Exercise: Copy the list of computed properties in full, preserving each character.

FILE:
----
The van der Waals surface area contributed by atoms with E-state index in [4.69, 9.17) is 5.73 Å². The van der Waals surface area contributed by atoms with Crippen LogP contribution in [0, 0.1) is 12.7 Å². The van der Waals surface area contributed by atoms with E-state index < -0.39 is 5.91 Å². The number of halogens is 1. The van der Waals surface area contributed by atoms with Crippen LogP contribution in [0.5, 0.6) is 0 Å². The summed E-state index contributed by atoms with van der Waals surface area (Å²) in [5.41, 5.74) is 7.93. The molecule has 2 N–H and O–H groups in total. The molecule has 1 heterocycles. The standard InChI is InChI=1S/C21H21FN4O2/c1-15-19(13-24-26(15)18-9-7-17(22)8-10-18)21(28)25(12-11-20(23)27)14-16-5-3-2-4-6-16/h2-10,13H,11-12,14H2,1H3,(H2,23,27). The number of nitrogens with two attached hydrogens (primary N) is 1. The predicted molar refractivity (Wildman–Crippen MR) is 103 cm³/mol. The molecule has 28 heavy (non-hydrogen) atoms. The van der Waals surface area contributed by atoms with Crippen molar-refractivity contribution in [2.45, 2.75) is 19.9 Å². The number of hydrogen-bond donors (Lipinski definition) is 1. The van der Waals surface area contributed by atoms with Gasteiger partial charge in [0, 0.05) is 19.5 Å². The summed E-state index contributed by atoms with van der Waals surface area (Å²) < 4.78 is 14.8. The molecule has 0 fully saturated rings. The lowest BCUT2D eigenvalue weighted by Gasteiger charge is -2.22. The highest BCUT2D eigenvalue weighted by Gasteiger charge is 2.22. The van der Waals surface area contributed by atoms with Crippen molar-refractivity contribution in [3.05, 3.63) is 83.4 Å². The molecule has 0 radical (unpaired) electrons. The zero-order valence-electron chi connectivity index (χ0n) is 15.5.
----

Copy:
The van der Waals surface area contributed by atoms with E-state index in [4.69, 9.17) is 5.73 Å². The van der Waals surface area contributed by atoms with Crippen LogP contribution in [0, 0.1) is 12.7 Å². The van der Waals surface area contributed by atoms with E-state index < -0.39 is 5.91 Å². The number of halogens is 1. The van der Waals surface area contributed by atoms with Crippen LogP contribution in [0.5, 0.6) is 0 Å². The summed E-state index contributed by atoms with van der Waals surface area (Å²) in [5.41, 5.74) is 7.93. The molecule has 2 N–H and O–H groups in total. The molecule has 1 heterocycles. The standard InChI is InChI=1S/C21H21FN4O2/c1-15-19(13-24-26(15)18-9-7-17(22)8-10-18)21(28)25(12-11-20(23)27)14-16-5-3-2-4-6-16/h2-10,13H,11-12,14H2,1H3,(H2,23,27). The number of nitrogens with two attached hydrogens (primary N) is 1. The predicted molar refractivity (Wildman–Crippen MR) is 103 cm³/mol. The molecule has 28 heavy (non-hydrogen) atoms. The van der Waals surface area contributed by atoms with Crippen molar-refractivity contribution in [2.45, 2.75) is 19.9 Å². The number of hydrogen-bond donors (Lipinski definition) is 1. The van der Waals surface area contributed by atoms with Gasteiger partial charge in [0, 0.05) is 19.5 Å². The summed E-state index contributed by atoms with van der Waals surface area (Å²) < 4.78 is 14.8. The molecule has 0 fully saturated rings. The lowest BCUT2D eigenvalue weighted by Gasteiger charge is -2.22. The highest BCUT2D eigenvalue weighted by Gasteiger charge is 2.22. The van der Waals surface area contributed by atoms with Crippen molar-refractivity contribution in [3.05, 3.63) is 83.4 Å². The molecule has 0 radical (unpaired) electrons. The zero-order valence-electron chi connectivity index (χ0n) is 15.5.